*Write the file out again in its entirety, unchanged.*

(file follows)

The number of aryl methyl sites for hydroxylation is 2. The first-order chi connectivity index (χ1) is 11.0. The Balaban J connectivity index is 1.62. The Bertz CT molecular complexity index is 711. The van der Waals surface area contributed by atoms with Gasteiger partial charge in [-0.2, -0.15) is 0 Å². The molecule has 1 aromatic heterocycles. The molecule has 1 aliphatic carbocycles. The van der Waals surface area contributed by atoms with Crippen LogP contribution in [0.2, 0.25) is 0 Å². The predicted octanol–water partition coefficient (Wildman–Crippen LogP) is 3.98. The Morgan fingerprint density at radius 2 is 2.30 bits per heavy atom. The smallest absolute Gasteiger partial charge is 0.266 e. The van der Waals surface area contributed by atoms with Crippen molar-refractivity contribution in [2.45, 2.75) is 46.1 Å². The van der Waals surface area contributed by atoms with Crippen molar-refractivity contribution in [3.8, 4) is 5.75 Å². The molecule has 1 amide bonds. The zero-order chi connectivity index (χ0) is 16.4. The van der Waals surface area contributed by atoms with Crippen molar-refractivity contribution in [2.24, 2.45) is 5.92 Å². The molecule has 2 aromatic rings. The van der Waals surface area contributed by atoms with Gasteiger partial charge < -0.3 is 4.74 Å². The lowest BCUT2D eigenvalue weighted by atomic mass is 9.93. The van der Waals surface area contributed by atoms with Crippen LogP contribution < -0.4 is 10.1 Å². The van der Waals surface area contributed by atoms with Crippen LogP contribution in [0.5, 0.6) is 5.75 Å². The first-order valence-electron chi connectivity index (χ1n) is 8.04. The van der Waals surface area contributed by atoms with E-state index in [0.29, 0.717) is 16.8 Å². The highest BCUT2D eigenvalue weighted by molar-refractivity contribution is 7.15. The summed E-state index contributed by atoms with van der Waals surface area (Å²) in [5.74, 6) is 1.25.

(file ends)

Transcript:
The number of aryl methyl sites for hydroxylation is 2. The first-order chi connectivity index (χ1) is 11.0. The Balaban J connectivity index is 1.62. The Bertz CT molecular complexity index is 711. The van der Waals surface area contributed by atoms with Gasteiger partial charge in [-0.2, -0.15) is 0 Å². The molecule has 1 aromatic heterocycles. The molecule has 1 aliphatic carbocycles. The van der Waals surface area contributed by atoms with Crippen LogP contribution in [0.2, 0.25) is 0 Å². The predicted octanol–water partition coefficient (Wildman–Crippen LogP) is 3.98. The Morgan fingerprint density at radius 2 is 2.30 bits per heavy atom. The smallest absolute Gasteiger partial charge is 0.266 e. The van der Waals surface area contributed by atoms with Crippen molar-refractivity contribution in [2.45, 2.75) is 46.1 Å². The van der Waals surface area contributed by atoms with Crippen molar-refractivity contribution in [3.8, 4) is 5.75 Å². The molecule has 1 amide bonds. The zero-order chi connectivity index (χ0) is 16.4. The van der Waals surface area contributed by atoms with Crippen molar-refractivity contribution in [2.24, 2.45) is 5.92 Å². The molecule has 2 aromatic rings. The van der Waals surface area contributed by atoms with Gasteiger partial charge < -0.3 is 4.74 Å². The lowest BCUT2D eigenvalue weighted by atomic mass is 9.93. The van der Waals surface area contributed by atoms with Crippen LogP contribution < -0.4 is 10.1 Å². The van der Waals surface area contributed by atoms with Crippen LogP contribution in [0.5, 0.6) is 5.75 Å². The first-order valence-electron chi connectivity index (χ1n) is 8.04. The van der Waals surface area contributed by atoms with E-state index in [0.29, 0.717) is 16.8 Å². The highest BCUT2D eigenvalue weighted by molar-refractivity contribution is 7.15. The summed E-state index contributed by atoms with van der Waals surface area (Å²) in [5.74, 6) is 1.25.